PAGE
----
Check with your insurance professional ( Us :) for the most recent information.
Aha! Moments From Science Class
"Exciting" or "cool" isn't how most kids would describe their last math or science class. But when lessons are less about listening and more about doing, that changes.
That's what the New York Times discovered in a contest in 2013 when they asked for the best answers to the question: "What Memorable Experiences Have You Had in Learning Science or Math?"
The contest was open to students between the ages of 13 and 19. They were asked to submit a memorable moment from any time in their STEM (science, technology, engineering and math) education, and what they learned from it. Responses were colorful, passionate, and pretty cool.
Here's a sampling of best entries:
Destiney's science teacher had a penchant for weird experiments. Destiney had a penchant for pickles, so she found this experiment memorable. Her teacher plugged pins into either side of the pickle and charged it with electricity until it began to glow. The best part? She got to eat the pickle afterwards.
Shaun recalled his high school physics teacher spilling coffee on the floor, throwing balls in the air and pretending to get shocked with electricity to make lessons come to life. "Sure, some moments in Physics didn't seem educational, but they could always be tied back to what we were learning," Shaun wrote. He learned "how to calculate how far an object will go when thrown...that time isn't the same in any one place (and) that the speed of light can never be reached."
Fields of green
"ColterLA235" said their third-grade teacher changed their perspective on numbers by asking them figure out how many blades of grass were in the area that the class was sitting in. Using area dimensions and estimates, they came up with a plausible answer.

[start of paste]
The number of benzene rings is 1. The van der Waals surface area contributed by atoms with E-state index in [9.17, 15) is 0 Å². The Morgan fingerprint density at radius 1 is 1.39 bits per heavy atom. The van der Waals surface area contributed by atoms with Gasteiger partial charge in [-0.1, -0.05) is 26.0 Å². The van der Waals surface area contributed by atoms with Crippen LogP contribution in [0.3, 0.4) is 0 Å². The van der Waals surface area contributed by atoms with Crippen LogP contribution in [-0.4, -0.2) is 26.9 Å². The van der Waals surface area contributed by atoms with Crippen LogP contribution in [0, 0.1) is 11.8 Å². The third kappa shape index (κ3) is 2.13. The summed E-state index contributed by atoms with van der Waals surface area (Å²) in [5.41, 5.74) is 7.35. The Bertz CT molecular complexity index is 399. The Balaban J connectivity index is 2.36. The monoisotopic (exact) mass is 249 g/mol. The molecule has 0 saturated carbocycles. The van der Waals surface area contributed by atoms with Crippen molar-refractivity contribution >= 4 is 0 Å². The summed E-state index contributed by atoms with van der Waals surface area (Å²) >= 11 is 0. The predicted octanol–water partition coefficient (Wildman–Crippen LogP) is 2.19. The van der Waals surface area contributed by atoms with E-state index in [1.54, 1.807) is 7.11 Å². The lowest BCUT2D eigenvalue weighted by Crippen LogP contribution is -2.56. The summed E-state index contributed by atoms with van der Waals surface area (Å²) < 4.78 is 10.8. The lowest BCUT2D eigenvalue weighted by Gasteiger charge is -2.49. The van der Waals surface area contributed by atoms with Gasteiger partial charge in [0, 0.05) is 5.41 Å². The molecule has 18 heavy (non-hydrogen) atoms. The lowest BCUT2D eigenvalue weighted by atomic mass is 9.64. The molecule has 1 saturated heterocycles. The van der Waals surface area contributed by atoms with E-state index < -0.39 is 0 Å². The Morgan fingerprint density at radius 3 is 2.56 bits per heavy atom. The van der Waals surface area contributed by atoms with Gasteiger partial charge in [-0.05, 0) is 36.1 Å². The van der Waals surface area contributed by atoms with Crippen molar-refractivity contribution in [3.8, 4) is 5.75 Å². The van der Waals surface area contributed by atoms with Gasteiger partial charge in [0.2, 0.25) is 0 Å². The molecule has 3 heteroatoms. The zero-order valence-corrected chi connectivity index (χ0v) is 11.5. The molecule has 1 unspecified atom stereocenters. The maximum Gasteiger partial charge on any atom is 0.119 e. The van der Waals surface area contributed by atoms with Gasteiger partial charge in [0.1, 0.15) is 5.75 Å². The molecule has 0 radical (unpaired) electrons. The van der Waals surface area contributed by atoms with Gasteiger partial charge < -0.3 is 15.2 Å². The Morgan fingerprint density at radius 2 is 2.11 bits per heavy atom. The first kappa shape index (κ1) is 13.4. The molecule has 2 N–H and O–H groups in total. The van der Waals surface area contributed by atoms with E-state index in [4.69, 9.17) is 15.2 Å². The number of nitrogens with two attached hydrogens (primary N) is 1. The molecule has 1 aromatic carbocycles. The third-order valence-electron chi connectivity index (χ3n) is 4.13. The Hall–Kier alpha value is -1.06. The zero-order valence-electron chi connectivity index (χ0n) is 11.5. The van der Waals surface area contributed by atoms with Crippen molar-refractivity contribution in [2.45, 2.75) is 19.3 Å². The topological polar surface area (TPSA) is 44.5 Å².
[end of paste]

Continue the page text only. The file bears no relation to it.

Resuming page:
The lesson - for all of us: Learning can (and should be) fun.
What's With the Great Disappearing App?
Choose anything you want to do and look for the top 500 (or 400 or 250) applicable applications (apps). Then visit some of their websites or try to find them on iTunes.
Regardless of the industry, topic, or function you searched for, you'll likely discover that many of these apps are no longer downloadable. In fact, it seems as though some of them never even existed - as though they, their websites, and their social media accounts simply vanished into thin air.
So what's with The Great Disappearing App? After all, apps are where it's at: Mobile app downloads are expected to hit 108 billion in 2017, and app revenue growth is projected at $46 billion in 2016.
Initially, the high turnover of apps seemed isolated to the most popular category: games. Now, that category is just an extreme example of disappearing apps. The website, SomeGeekinTN, found that 69 percent of the top 400 games in 2013 were new. The old ones? Going...or gone?
Why? Perhaps in the rush to pump out new apps, creators produce poor ones. Rushing development, cutting corners, and not updating consistently means failure. And fail they do.
According to IdeatoAppster (ITA), it costs $30,000 to $150,000 to create a great app with staying power. That's not chump change for a failed app. And what about that perfect app that does just what we need it to do. Blink and it's gone; we can't even find out why. Probably just another Great Disappearing App.
The Top 20 Most Expensive Cars to Insure
So you've bought that much-desired luxury vehicle. Congratulations. Now comes the second sticker shock: the increase in premiums you have to pay to insure your ride.